Reading for Writers: Joan Didion’s Slouching Towards Bethlehem

Slouching Towards Bethlehem is a collection of essays by Joan Didion, all based on the theme of things coming undone. She looks at this theme from a variety of angles, both personally reflective and also commenting on society at large. In this collection, Didion makes very interesting use of narrative structure when retelling events, adding to the feeling that “the center cannot hold” (xi).

Didion begins her book with the famous poem by Yeats in which he examines things coming undone. She also titles her book after the last line of this poem, “Slouching Towards Bethlehem.” In her Preface, which is quite strange, Didion explains her collection. In rather defeatist, pessimistic terms, she presents us her work. She says that it is representative of her coming to terms with “the evidence of atomization, the proof that things fall apart” (xiii). Throughout the book, the reader can feel this sense of crumbling and a loss of groundedness or centeredness. We see it in the way that her rock-like ideal of John Wayne falls apart with cancer and the way that she struggles with ethics in “On Morality.” Didion wrestles with ideas of a world coming undone, both the larger society and on a more personal, individual level.

However, this effect is most interesting when it comes out in the structure of her writing. This is apparent from her very first essay. In “Some Dreamers of the Golden Dream,” Didion does, in fact begin at the beginning of the story. “This is a story about love and death in the golden land, and begins with the country” (3). However, after a bit of background about the place and the history of the place, the linearity of the essay begins to fall apart. Like the falconer losing hold of the falcon, the essay almost seems to get away from Didion. She jumps from the background of the land to the death of the husband, to the funeral. She starts a new section with the birth of Lucille Miller through to her unhappy marriage and then brings her lens in close on the day in question before recounting Lucille’s arrest, jumping back to the night of the accident and then to the building of the case. The next section recounts her affair starting with a generalization and jumping straight to the end, before explaining more. Then Didion recounts a litany of events that happened the same day as the Miller trial began before recounting the trial and bringing us up to the present day at the time of writing. In this present day, she focuses in on the house left behind, the child of Lucille, and the inmates that Lucille is surrounded by instead of focusing in on the main character of the essay itself. The essay then returns to the past, ending at Arthwell Hayton’s second marriage. This jumping and twisting of time, structure and focus mirrors Didion’s words of things falling apart. Not only is the time not linear, but the lens of the narration moves too, sometimes focused on Lucille, sometimes the place, sometimes those whose lives mirror hers, such as her fellow inmates, others in the news the same day, or Arthwell Hayton’s new wife. This poignantly gives the reader the effect that the center, cannot, in fact hold. We can feel the way that Lucille must feel, that her world is unravelling, and also the way that those watching the story must feel: what is becoming of our society?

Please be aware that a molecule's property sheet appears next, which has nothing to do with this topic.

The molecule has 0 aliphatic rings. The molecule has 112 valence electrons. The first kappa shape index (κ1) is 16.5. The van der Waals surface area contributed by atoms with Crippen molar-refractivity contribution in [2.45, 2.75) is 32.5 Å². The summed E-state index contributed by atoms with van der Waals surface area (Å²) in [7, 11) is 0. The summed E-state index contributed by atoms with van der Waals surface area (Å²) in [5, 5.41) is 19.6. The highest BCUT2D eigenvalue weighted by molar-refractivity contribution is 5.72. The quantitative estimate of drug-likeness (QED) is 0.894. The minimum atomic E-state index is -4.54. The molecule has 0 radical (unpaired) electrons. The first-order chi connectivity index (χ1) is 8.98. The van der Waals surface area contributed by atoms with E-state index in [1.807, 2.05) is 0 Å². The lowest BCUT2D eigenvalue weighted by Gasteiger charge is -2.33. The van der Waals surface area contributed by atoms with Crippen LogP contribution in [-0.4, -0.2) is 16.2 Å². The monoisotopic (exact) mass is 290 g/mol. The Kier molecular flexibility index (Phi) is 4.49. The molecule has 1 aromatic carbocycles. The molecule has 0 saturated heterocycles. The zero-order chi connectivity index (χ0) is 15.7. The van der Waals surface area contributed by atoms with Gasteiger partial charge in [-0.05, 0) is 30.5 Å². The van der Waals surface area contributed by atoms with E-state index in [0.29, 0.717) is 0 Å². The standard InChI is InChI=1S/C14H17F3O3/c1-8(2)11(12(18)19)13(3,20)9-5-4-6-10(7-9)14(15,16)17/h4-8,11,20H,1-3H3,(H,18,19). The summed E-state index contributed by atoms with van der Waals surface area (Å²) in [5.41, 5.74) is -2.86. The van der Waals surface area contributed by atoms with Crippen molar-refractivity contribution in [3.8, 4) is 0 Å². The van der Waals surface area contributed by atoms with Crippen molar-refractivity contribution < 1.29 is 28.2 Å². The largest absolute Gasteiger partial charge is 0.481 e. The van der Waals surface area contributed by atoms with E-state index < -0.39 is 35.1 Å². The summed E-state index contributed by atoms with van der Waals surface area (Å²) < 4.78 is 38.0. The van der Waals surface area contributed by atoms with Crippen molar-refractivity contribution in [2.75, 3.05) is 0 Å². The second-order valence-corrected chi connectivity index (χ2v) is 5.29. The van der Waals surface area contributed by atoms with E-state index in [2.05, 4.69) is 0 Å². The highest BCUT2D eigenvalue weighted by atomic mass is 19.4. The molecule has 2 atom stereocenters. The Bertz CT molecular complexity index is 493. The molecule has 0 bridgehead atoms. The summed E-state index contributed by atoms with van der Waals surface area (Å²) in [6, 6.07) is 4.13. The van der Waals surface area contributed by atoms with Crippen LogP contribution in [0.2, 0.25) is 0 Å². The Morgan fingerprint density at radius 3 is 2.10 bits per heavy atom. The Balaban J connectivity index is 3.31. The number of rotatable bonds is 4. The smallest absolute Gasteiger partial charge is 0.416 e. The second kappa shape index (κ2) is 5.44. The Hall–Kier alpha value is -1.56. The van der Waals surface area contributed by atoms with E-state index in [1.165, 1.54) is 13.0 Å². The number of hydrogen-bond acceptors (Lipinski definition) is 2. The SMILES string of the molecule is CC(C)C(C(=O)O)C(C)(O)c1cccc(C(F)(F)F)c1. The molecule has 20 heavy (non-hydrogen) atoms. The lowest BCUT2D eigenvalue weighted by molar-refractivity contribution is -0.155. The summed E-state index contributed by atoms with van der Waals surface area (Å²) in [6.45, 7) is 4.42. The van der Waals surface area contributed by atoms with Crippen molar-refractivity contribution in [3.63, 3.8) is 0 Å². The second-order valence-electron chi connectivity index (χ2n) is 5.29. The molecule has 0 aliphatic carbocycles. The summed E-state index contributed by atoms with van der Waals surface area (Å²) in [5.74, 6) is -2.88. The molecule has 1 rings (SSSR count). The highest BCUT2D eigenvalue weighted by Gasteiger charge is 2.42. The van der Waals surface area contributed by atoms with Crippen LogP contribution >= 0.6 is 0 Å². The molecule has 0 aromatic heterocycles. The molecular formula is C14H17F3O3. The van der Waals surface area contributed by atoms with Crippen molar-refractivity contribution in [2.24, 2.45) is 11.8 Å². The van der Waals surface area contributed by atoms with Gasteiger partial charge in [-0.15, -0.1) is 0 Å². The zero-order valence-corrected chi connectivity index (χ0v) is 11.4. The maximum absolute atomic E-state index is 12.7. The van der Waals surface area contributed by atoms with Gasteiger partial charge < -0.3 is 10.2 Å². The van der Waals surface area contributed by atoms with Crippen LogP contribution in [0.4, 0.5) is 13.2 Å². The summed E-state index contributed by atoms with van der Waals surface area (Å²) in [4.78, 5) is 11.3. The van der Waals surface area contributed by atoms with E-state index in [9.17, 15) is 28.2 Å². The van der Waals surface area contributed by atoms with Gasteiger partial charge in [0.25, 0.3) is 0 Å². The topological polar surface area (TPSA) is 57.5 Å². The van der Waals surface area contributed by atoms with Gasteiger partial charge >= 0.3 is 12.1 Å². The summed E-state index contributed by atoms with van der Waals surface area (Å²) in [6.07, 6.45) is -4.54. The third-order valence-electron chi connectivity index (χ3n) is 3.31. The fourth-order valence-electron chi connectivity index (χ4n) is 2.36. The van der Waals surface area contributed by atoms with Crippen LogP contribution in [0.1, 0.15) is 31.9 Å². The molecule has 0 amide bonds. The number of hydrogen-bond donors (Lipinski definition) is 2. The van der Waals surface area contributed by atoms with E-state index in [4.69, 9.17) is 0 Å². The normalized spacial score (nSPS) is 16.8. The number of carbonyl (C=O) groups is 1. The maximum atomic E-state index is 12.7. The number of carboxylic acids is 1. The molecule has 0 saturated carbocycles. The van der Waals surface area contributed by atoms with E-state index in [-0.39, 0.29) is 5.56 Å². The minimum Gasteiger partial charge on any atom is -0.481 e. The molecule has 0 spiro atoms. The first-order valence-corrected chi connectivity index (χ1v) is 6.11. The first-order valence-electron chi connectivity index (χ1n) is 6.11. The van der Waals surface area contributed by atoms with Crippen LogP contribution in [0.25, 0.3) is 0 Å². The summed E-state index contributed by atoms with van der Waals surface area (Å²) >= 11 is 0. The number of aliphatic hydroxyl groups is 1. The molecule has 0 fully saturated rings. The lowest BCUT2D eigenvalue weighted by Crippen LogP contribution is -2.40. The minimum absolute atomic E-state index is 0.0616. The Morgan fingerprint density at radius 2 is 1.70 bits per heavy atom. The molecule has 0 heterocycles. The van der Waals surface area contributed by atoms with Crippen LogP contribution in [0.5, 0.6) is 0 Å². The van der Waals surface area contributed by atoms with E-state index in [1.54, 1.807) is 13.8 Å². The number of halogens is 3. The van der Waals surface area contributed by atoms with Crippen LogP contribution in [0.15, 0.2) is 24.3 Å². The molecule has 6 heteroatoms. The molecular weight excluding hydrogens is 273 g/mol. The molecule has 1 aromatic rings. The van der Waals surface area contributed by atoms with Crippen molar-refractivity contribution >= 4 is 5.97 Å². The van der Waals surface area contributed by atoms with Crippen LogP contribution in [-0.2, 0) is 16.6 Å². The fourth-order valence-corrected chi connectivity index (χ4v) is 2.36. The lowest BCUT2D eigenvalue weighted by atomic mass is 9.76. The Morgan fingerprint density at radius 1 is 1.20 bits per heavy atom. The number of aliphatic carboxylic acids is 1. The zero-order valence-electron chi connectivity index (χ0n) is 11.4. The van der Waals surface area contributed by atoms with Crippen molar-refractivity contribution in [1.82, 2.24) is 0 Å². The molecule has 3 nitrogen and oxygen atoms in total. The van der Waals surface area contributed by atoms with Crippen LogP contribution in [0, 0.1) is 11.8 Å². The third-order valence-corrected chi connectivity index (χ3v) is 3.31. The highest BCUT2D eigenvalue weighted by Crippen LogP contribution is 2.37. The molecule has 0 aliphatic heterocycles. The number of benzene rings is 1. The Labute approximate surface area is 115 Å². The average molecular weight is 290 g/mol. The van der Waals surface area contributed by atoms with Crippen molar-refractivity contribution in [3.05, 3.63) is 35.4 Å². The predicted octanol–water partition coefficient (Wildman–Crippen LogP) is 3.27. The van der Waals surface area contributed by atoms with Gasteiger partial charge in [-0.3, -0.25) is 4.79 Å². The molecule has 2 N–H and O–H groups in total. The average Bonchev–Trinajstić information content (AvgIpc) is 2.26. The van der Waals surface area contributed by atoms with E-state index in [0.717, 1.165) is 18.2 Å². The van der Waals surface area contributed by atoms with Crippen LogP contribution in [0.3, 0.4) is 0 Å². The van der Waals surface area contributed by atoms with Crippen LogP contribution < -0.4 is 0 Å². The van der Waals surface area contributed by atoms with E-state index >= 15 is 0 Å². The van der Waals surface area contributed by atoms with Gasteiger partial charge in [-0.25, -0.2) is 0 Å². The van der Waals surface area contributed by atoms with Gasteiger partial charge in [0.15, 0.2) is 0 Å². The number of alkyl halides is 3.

This is most powerfully shown in her essay after which the collection is named. In “Slouching Towards Bethlehem,” Didion gives us a picture of San Francisco in the 1960s. However, she does not explain it to use as much as she makes a pastiche of vignettes to give us a picture of the chaos and disorder of that place and time. She tells us from the get-go what she is getting at: “The center was not holding” (84). She tells us what is missing and how the reality is not meeting expectations. She gives us an array of sources to show us the disparate voices: a sign trying to find a missing person (almost perversely in verse), communiques from Chester Anderson, song lyrics, an excerpt from a newspaper, questions asked to her by other people, fliers. The weaves these throughout vignettes of stories of people she’s met in her time in the Bay Area. Even when telling the stories of these people, she jumps: from Deadeye to Max to little girls to runaways to Debbie to Officer Gerrans, back to Max. And that is just the first quarter of the essay. It’s not even clear that the vignettes are arranged chronologically. This cut-and-paste of the stories she experiences in San Francisco serve to further the feeling that things are coming apart: people are not acting as they should, time is not moving as it should, the narrator is not recounting as she should. Instead, the people are out of control, time is set spinning, and the narrator’s hold on the gyre is slipping.

*This post is part of a series on the craft of writing called Reading for Writers.  This series examines a variety of authors to ascertain the choices they’ve made in their writing and the effects of those choices. May contain affiliate links.